I have a confession to make. I went into the Closed Beta for Tom Clancy’s Ghost Recon: Wildlands hoping it would be bad. I have nothing against the developer nor the Ghost Recon franchise, but March is heating up to be a heavy gaming month. If Wildlands’ beta proved the game was just going to be another Ubisoft dud, I could easily mark it off and focus on the other releases coming out. However, instead of a glitch-filled mess lacking in content, I found a game that proved to be a lot of fun.
Right from the beginning, I was startled with the amount of choice the game gave me. Ubisoft’s Tom Clancy games are usually chock-full of customization options, but the last two entries in the franchise, The Division and Rainbow Six: Siege, proved lacking. Wildlands opened on a character customization screen that was surprisingly robust. It did not quite reach the level seen in Saints Row IV, but it put games like Destiny to shame. Sex, facial structure, and race were all customizable. I could also change my shoes, pants, shirt, outerwear, and backpack. There were a few ghillie suits, head set radios, hats, and glasses options as well. Scars and some of the most patriotic tattoos I had ever seen were also available. As a fan of Ubisoft’s Assassin’s Creed franchise, I immediately went to work on making the perfect modern day Assassin, complete with a grey-white hoodie.
The freedom of choice did not stop there. Wildlands looks to feature a decently detailed skill tree to offer a wide variety of playing styles, as well as plenty of weapons that are also fully customizable to complement any player’s strategy. I immediately gravitated to a long range, silent hunter, substituting my secondary weapon for a sniper rifle and upgrading the range on my drone to better pick off enemies from a distance.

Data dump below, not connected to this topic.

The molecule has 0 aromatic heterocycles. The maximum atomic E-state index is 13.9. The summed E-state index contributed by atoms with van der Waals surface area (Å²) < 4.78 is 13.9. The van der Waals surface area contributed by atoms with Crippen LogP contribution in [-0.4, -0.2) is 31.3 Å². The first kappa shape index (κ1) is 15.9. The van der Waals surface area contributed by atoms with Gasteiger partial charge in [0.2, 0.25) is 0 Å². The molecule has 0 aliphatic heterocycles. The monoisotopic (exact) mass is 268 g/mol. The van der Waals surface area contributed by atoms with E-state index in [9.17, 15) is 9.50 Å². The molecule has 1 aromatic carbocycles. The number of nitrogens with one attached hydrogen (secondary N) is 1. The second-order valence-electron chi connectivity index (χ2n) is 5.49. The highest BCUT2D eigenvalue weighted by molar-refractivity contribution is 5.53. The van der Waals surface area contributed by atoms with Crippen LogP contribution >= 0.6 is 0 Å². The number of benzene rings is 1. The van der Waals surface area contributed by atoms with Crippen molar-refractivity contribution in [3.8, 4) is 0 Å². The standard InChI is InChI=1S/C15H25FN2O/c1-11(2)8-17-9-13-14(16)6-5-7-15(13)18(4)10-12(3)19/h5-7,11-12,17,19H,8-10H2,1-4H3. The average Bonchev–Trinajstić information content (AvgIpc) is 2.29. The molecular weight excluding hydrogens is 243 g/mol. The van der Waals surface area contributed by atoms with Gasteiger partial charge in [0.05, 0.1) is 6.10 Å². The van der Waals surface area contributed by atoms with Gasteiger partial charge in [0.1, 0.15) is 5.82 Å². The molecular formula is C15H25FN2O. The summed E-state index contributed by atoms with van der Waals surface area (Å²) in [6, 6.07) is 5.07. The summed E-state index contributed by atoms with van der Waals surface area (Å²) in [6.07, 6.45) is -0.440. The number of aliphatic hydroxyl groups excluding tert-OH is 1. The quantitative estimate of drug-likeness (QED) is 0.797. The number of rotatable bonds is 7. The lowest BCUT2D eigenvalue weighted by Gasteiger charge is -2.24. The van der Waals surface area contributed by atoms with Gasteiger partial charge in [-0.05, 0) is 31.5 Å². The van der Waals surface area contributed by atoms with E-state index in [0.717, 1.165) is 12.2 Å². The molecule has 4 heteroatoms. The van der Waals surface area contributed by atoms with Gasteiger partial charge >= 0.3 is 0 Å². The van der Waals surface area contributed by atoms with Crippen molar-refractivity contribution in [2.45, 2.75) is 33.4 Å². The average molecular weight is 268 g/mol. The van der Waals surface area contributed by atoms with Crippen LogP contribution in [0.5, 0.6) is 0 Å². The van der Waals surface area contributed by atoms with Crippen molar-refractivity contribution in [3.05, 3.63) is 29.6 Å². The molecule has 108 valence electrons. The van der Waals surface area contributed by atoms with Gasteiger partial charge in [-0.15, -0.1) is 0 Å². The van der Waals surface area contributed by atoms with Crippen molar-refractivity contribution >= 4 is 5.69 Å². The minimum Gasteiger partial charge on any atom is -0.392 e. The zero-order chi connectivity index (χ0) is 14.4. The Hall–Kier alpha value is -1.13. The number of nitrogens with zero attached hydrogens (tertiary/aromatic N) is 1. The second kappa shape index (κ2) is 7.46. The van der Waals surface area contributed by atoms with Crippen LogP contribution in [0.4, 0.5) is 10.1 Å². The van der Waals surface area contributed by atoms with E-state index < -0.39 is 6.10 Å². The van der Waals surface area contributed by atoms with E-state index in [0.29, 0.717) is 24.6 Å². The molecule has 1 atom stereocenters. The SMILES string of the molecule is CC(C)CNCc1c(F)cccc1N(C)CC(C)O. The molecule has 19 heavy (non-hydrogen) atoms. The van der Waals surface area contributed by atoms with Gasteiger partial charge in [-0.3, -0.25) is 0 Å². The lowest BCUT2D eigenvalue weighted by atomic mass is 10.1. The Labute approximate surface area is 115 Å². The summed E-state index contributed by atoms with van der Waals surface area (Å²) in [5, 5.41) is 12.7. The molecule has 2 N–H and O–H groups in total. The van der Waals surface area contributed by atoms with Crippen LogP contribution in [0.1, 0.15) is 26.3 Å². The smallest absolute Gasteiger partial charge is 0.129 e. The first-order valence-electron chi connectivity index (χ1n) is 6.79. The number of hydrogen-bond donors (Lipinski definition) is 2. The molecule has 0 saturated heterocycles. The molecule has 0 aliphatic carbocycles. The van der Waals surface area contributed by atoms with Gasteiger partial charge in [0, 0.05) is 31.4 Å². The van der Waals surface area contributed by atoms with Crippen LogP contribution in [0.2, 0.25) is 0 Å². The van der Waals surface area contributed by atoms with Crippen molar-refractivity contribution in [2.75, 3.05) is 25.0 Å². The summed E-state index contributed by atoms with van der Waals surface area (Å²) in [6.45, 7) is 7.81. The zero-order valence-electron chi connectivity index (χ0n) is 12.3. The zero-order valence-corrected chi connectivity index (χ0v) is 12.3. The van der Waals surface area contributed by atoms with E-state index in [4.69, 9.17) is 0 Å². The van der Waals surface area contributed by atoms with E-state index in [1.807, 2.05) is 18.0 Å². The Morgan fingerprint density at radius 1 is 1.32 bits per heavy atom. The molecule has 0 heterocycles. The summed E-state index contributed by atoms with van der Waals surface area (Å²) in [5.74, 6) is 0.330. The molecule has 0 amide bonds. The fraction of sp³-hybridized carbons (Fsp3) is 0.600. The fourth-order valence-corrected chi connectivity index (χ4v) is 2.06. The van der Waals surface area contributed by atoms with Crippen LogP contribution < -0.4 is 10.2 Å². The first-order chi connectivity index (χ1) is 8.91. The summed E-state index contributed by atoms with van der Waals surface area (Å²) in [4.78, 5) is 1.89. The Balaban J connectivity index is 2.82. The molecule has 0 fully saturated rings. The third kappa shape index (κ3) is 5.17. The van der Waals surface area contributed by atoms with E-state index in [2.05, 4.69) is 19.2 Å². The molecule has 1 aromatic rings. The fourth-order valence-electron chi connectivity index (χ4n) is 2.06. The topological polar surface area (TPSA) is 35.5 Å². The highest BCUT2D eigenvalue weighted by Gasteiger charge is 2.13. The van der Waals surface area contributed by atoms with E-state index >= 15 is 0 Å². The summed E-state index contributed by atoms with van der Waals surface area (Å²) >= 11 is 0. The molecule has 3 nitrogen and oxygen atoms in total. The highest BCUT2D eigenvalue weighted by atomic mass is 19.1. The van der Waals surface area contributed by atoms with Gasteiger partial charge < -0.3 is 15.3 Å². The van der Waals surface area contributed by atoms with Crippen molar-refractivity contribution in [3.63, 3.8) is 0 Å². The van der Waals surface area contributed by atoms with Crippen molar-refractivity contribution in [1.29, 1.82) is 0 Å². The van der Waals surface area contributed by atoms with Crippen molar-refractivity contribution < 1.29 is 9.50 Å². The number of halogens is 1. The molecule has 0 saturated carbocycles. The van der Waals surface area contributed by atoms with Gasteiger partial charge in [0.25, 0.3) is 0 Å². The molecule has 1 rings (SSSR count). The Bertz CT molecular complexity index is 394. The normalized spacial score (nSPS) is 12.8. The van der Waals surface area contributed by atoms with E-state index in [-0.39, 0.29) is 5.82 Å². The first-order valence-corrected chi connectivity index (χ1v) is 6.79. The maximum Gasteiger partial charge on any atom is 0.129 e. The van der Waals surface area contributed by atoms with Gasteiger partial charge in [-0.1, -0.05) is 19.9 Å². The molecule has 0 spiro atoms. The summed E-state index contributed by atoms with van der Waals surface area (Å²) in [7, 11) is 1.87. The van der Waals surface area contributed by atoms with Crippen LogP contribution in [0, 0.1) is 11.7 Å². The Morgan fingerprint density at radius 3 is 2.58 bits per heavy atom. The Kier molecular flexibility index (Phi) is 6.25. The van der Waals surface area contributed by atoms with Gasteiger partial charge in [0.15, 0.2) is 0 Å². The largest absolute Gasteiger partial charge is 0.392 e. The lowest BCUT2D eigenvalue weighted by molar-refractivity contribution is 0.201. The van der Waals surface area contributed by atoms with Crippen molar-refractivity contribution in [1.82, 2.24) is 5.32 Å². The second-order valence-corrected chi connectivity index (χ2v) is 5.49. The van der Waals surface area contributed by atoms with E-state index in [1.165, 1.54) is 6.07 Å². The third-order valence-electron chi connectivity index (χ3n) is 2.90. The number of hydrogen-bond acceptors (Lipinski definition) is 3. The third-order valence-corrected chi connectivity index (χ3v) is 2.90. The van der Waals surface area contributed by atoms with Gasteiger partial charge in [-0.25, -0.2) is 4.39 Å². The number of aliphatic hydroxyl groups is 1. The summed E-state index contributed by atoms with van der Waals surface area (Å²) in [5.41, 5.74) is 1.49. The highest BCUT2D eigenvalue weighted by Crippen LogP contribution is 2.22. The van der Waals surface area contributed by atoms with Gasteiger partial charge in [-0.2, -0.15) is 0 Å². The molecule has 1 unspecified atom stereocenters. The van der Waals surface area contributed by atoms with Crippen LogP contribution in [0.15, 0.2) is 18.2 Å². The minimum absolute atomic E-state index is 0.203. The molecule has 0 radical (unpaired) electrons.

The true joy of what Wildlands could be upon release came through once I truly started exploring the beta’s open world. Wildlands is everything that The Division should have been. Missions can be handled pretty much any way the player wants. The first story mission culminates with the player and their team rescuing a hostage from an enemy compound. A cliff face on one side offers a means of sneakily dispatching the enemy one at a time but gives the enemy the high ground. The other side has a larger open field with a few spots of cover. The enemy would see the player coming but would have to wander out of cover themselves to flank the player. Not wishing to take the open field and end up in a firefight completely outgunned, but also wanting to avoid giving up the high ground and ending up like Anakin Skywalker, I chose Option C: be creative. One insane jump in a jeep later, my teammates and I were in the midst of the enemy encampment. Now past their defenses and with a huge semi-bullet proof vehicle to use as cover, the enemy were easy pickings. In less than a minute, the entire enemy base had been cleared, the hostage was safely stowed away in a chopper, and I was celebrating the first of many victories.